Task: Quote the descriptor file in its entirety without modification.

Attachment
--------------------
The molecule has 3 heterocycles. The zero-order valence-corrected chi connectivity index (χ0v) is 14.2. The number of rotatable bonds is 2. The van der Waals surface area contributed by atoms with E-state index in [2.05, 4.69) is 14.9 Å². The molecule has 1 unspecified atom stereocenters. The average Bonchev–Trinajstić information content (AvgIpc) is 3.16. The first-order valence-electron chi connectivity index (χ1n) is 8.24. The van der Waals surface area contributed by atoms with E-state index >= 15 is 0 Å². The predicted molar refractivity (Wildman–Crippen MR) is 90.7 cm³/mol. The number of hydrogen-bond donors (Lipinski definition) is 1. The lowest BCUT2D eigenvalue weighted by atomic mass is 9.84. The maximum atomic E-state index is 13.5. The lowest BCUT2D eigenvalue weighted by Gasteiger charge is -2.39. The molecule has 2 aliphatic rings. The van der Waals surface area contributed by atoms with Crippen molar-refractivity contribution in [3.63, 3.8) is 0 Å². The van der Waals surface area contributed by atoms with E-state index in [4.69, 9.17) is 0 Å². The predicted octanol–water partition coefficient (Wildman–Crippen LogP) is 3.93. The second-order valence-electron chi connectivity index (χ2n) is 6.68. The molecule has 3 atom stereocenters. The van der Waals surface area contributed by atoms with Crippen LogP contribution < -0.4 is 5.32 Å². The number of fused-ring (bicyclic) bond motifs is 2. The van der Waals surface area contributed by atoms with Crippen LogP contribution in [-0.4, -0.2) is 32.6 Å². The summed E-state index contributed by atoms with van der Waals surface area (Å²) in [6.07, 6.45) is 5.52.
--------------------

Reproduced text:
The molecule has 3 heterocycles. The zero-order valence-corrected chi connectivity index (χ0v) is 14.2. The number of rotatable bonds is 2. The van der Waals surface area contributed by atoms with E-state index in [2.05, 4.69) is 14.9 Å². The molecule has 1 unspecified atom stereocenters. The average Bonchev–Trinajstić information content (AvgIpc) is 3.16. The first-order valence-electron chi connectivity index (χ1n) is 8.24. The van der Waals surface area contributed by atoms with E-state index >= 15 is 0 Å². The predicted molar refractivity (Wildman–Crippen MR) is 90.7 cm³/mol. The number of hydrogen-bond donors (Lipinski definition) is 1. The lowest BCUT2D eigenvalue weighted by atomic mass is 9.84. The maximum atomic E-state index is 13.5. The lowest BCUT2D eigenvalue weighted by Gasteiger charge is -2.39. The molecule has 2 aliphatic rings. The van der Waals surface area contributed by atoms with Crippen molar-refractivity contribution in [3.63, 3.8) is 0 Å². The van der Waals surface area contributed by atoms with E-state index in [4.69, 9.17) is 0 Å². The predicted octanol–water partition coefficient (Wildman–Crippen LogP) is 3.93. The second-order valence-electron chi connectivity index (χ2n) is 6.68. The molecule has 3 atom stereocenters. The van der Waals surface area contributed by atoms with Crippen LogP contribution < -0.4 is 5.32 Å². The number of fused-ring (bicyclic) bond motifs is 2. The van der Waals surface area contributed by atoms with Crippen LogP contribution in [-0.4, -0.2) is 32.6 Å². The summed E-state index contributed by atoms with van der Waals surface area (Å²) in [6.07, 6.45) is 5.52.